How I climbed a mountain with M.E

Standing on Loughrigg Fell looking towards Helvellyn which is 750m high
and a 7 mile walk.

I often struggle to walk up the road. So how is it that I can suddenly hike up Helvellyn?

Well, there’s a few obvious, to me, reasons why:

1) My body has endured pedalling mountain bikes up big hills every week for over 15 years, so I still have some strength from this.

2) Good fuelling and training beforehand, meant I gave my body the best chance.

3) My excitement plus stopping en-route for a tasty choc au pain, with a hit of caffein from my coffee, and then performing the walk all helped to release those feel-good hormones, endorphins. These helped boost my mood and lower any stress and pain to keep me moving.

4) An easy-to-follow route meant little cognitive energy was used.

5) The energy kick from regular snacks helped push through any fatigue dips. Especially that Kendal Mint Cake at the top…yummy!

The major factor though was…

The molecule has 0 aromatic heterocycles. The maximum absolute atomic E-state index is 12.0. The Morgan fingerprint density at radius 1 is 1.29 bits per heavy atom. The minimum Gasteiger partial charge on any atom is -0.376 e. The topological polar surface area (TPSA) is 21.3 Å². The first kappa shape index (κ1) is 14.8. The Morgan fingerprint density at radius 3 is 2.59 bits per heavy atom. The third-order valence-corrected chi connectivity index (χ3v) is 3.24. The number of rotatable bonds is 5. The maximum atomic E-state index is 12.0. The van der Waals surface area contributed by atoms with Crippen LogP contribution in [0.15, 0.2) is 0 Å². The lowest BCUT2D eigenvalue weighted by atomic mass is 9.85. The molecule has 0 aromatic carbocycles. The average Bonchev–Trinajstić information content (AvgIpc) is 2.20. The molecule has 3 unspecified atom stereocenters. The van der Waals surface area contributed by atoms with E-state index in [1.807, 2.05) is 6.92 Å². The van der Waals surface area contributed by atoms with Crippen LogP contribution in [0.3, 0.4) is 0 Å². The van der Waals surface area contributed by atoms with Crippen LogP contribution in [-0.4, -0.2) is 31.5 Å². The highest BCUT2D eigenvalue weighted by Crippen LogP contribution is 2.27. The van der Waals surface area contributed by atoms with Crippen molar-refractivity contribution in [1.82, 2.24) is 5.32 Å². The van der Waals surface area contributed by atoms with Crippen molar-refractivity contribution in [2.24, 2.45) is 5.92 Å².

6) The super slow pace. We may have been out for over 11 hours, but actual walking time was around 4 hours…that’s 7 hours of resting!

AP’s stats from the day. A rough guide to our walking pace.

I wasn’t without harm. A key feature of M.E is called post exertional malaise (PEM), an overpowering weakness. PEM had me in bed for 2 and a half days. Much longer than I have experienced before. Here’s why…

…When a healthy person exercises at an aerobic level their heart beats quickly and it uses oxygen to produce energy (e.g., running). If they keep going, that oxygen runs out and the heart switches to using glucose. This switch is at the ‘Anaerobic Threshold’ (AT) where lactic acid and carbon dioxide increase in the cells and endurance is reduced. A professional athlete has a high AT meaning the switch occurs after a longer period of running. A person with M.E has a 50-60% lower AT than a healthy person. It is found that our cells don’t produce oxygen properly. This means we switch more quickly to anaerobic exercise. This is why a short walk can feel as exhausting to us as a marathon can feel to an athlete.*

It helps to put some logic to what my body is doing. I knew walking slowly can help me do more, I just didn’t know why. Now I know it’s my faulty cells, ha!

I hope I have helped you make sense of this too.

Jacqui x

*Information is taken from Yorkshire Fatigue Clinic Ltd (2020).

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